Mental health disorders are a huge and increasing problem in the UK; already one third of people will suffer from a mental health disorder during their lifetime, and the total cost to just the UK economy was £48.6bn in 2007 rising to £88.5bn in 2026.
The predicted changes in the global population over the next 20 years will have profound implications on the burden of mental health. Although mental health is an area in which UCL has not yet exploited its full potential, there are over 200 PIs working on topics related to mental health, from basic discovery, through translational research to clinical science.
Furthermore, there is the potential to harness the unique local resources of our academic health sciences network, UCL Partners and our local mental health Trust to deliver impact. However, much of this expertise is fragmented and would benefit from interdisciplinary coordination and strategic targeting of resources.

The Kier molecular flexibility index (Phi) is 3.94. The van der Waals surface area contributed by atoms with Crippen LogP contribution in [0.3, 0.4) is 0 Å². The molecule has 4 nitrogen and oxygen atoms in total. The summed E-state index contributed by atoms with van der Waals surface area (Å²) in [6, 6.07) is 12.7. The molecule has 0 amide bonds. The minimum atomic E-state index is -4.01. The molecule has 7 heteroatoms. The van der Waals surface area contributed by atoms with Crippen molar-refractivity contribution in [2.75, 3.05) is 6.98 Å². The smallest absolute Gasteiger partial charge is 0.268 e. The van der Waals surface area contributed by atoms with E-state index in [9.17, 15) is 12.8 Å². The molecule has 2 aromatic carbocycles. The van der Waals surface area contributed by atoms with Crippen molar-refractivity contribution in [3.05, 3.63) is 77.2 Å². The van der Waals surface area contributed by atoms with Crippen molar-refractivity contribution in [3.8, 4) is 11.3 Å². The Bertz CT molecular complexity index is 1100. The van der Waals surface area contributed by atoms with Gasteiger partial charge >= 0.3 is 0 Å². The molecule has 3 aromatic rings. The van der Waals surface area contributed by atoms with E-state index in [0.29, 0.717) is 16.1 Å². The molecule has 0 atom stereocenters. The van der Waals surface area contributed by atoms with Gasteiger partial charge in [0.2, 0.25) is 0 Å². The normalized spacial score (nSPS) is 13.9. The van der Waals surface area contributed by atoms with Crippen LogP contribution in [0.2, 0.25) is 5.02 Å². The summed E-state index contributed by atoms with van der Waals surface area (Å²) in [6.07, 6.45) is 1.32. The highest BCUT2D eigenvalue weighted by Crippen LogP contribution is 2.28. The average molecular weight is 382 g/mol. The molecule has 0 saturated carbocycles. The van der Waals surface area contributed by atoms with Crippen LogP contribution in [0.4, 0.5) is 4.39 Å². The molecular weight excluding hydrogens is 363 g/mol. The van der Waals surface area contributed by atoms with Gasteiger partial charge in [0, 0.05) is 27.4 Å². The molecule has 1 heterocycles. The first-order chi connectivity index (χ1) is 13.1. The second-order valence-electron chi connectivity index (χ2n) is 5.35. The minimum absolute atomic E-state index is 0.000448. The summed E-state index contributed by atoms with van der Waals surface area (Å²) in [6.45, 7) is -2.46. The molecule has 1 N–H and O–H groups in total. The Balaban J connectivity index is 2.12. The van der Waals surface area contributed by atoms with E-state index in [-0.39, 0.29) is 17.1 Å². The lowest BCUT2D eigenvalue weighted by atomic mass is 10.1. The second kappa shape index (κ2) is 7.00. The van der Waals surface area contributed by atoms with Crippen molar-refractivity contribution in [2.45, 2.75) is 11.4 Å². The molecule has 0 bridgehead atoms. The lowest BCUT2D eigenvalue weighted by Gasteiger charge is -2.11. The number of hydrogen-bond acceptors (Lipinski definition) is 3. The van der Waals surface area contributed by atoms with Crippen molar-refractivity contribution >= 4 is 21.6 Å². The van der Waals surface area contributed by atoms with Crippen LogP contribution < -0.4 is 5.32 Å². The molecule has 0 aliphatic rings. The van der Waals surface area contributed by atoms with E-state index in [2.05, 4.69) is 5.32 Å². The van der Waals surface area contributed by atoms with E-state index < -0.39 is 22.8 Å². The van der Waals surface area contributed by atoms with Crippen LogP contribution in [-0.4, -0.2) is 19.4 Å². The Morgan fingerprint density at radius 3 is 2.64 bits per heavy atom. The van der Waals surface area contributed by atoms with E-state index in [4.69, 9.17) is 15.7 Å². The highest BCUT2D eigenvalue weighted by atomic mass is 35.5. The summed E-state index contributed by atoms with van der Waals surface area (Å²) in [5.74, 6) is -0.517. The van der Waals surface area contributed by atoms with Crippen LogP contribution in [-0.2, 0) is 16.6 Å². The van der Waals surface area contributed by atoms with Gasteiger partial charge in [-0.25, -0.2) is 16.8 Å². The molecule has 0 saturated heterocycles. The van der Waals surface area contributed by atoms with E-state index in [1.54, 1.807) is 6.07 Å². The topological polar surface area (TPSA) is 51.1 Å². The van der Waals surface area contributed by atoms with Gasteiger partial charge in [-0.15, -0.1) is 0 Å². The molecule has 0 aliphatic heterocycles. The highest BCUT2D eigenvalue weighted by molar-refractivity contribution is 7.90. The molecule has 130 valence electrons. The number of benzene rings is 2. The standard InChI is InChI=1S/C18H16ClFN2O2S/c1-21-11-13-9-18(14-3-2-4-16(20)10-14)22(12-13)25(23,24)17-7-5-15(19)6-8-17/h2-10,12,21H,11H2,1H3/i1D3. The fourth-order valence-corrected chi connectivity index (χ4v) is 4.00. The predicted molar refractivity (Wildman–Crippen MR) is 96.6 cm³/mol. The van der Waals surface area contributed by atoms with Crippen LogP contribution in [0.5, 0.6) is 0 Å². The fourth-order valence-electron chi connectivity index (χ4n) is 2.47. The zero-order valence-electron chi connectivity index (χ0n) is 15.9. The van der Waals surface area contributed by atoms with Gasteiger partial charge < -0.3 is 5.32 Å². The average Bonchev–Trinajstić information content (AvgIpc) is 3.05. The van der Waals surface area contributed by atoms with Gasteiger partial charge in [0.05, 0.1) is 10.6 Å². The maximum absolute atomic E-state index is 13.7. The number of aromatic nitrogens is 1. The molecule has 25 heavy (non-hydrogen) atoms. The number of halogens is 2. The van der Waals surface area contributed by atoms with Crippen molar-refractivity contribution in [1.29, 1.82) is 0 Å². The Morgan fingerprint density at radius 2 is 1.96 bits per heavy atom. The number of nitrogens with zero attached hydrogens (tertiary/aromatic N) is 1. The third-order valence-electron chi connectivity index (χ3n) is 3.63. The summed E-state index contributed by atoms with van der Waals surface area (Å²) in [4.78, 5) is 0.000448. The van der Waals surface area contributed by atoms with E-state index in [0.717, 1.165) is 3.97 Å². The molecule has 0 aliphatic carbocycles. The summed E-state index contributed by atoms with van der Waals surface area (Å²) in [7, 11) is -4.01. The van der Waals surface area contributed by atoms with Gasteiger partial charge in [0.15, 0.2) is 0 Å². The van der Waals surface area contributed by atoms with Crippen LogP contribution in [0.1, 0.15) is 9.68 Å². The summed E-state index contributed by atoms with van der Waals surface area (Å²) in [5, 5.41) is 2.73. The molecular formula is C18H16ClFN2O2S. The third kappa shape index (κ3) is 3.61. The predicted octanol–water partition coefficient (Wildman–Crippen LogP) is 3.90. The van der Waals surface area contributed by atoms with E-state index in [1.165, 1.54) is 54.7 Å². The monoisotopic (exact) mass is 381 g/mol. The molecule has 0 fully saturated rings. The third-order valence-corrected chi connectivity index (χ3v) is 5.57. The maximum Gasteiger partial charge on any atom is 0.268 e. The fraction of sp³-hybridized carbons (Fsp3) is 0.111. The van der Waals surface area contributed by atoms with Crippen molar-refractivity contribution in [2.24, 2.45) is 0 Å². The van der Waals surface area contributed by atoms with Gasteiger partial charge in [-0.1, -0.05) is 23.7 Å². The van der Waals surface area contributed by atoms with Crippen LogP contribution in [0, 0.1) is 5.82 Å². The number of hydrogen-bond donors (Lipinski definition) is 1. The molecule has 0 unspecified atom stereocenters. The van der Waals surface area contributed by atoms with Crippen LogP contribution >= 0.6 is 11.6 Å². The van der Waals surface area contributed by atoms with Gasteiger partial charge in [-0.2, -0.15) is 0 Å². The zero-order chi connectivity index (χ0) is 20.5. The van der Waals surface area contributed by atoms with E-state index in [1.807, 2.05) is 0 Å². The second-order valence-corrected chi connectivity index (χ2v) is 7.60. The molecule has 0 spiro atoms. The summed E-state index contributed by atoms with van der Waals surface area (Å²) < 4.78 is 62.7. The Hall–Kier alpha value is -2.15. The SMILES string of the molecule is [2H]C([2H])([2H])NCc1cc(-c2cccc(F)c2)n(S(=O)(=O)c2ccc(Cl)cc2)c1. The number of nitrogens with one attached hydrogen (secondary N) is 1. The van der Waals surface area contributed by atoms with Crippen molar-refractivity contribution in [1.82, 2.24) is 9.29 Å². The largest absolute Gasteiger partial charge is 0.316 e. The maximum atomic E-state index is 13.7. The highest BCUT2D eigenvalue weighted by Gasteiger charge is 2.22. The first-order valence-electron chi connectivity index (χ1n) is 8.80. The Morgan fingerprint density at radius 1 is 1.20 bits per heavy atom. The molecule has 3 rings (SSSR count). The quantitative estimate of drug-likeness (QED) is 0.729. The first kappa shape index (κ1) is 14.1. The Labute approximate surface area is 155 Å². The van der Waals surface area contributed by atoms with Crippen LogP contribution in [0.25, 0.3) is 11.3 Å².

has the opportunity to
create a sustainable focus for both basic and applied research addressing the
major mental health challenges of our time. Progress in understanding the
aetiology of mental health disorders and developing new treatments will require
internationally leading discovery science grounded in an attempt to establish
mechanistic accounts of human cognition. UCL should also
build further upon external collaborations and partnerships related to mental